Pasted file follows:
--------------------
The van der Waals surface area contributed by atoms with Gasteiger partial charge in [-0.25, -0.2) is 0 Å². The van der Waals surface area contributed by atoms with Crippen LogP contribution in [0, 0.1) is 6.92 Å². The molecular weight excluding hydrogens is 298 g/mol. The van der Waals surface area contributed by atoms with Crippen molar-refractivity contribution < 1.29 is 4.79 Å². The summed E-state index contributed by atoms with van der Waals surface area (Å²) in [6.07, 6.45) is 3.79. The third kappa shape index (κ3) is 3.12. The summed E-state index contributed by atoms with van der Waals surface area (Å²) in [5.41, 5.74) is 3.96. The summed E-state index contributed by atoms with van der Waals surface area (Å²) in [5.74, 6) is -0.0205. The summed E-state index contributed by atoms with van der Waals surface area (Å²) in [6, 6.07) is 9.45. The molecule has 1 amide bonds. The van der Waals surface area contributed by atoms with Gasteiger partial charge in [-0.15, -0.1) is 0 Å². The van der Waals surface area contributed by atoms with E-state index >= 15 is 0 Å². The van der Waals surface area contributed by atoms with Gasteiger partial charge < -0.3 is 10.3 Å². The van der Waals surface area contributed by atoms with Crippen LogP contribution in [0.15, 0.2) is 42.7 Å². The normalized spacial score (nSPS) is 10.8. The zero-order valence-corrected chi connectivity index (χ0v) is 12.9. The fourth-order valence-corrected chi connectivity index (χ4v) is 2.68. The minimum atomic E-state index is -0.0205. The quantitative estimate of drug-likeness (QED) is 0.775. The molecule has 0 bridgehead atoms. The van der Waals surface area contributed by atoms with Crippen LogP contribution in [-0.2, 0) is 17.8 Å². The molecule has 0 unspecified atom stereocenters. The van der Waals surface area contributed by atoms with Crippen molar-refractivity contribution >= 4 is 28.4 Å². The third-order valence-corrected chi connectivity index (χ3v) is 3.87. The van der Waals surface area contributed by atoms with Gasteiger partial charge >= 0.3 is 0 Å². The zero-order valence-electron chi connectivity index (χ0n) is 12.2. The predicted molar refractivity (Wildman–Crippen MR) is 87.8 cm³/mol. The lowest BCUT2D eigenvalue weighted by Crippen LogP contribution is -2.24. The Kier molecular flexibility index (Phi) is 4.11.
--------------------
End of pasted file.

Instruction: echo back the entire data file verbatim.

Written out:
The van der Waals surface area contributed by atoms with Gasteiger partial charge in [-0.25, -0.2) is 0 Å². The van der Waals surface area contributed by atoms with Crippen LogP contribution in [0, 0.1) is 6.92 Å². The molecular weight excluding hydrogens is 298 g/mol. The van der Waals surface area contributed by atoms with Crippen molar-refractivity contribution < 1.29 is 4.79 Å². The summed E-state index contributed by atoms with van der Waals surface area (Å²) in [6.07, 6.45) is 3.79. The third kappa shape index (κ3) is 3.12. The summed E-state index contributed by atoms with van der Waals surface area (Å²) in [5.41, 5.74) is 3.96. The summed E-state index contributed by atoms with van der Waals surface area (Å²) in [5.74, 6) is -0.0205. The summed E-state index contributed by atoms with van der Waals surface area (Å²) in [6, 6.07) is 9.45. The molecule has 1 amide bonds. The van der Waals surface area contributed by atoms with Gasteiger partial charge in [-0.15, -0.1) is 0 Å². The van der Waals surface area contributed by atoms with E-state index >= 15 is 0 Å². The van der Waals surface area contributed by atoms with Gasteiger partial charge < -0.3 is 10.3 Å². The van der Waals surface area contributed by atoms with Crippen LogP contribution in [0.15, 0.2) is 42.7 Å². The normalized spacial score (nSPS) is 10.8. The zero-order valence-corrected chi connectivity index (χ0v) is 12.9. The fourth-order valence-corrected chi connectivity index (χ4v) is 2.68. The minimum atomic E-state index is -0.0205. The quantitative estimate of drug-likeness (QED) is 0.775. The molecule has 0 bridgehead atoms. The van der Waals surface area contributed by atoms with Crippen LogP contribution in [-0.2, 0) is 17.8 Å². The molecule has 0 unspecified atom stereocenters. The van der Waals surface area contributed by atoms with Crippen molar-refractivity contribution >= 4 is 28.4 Å². The third-order valence-corrected chi connectivity index (χ3v) is 3.87. The van der Waals surface area contributed by atoms with Gasteiger partial charge >= 0.3 is 0 Å². The zero-order valence-electron chi connectivity index (χ0n) is 12.2. The predicted molar refractivity (Wildman–Crippen MR) is 87.8 cm³/mol. The lowest BCUT2D eigenvalue weighted by Crippen LogP contribution is -2.24. The Kier molecular flexibility index (Phi) is 4.11.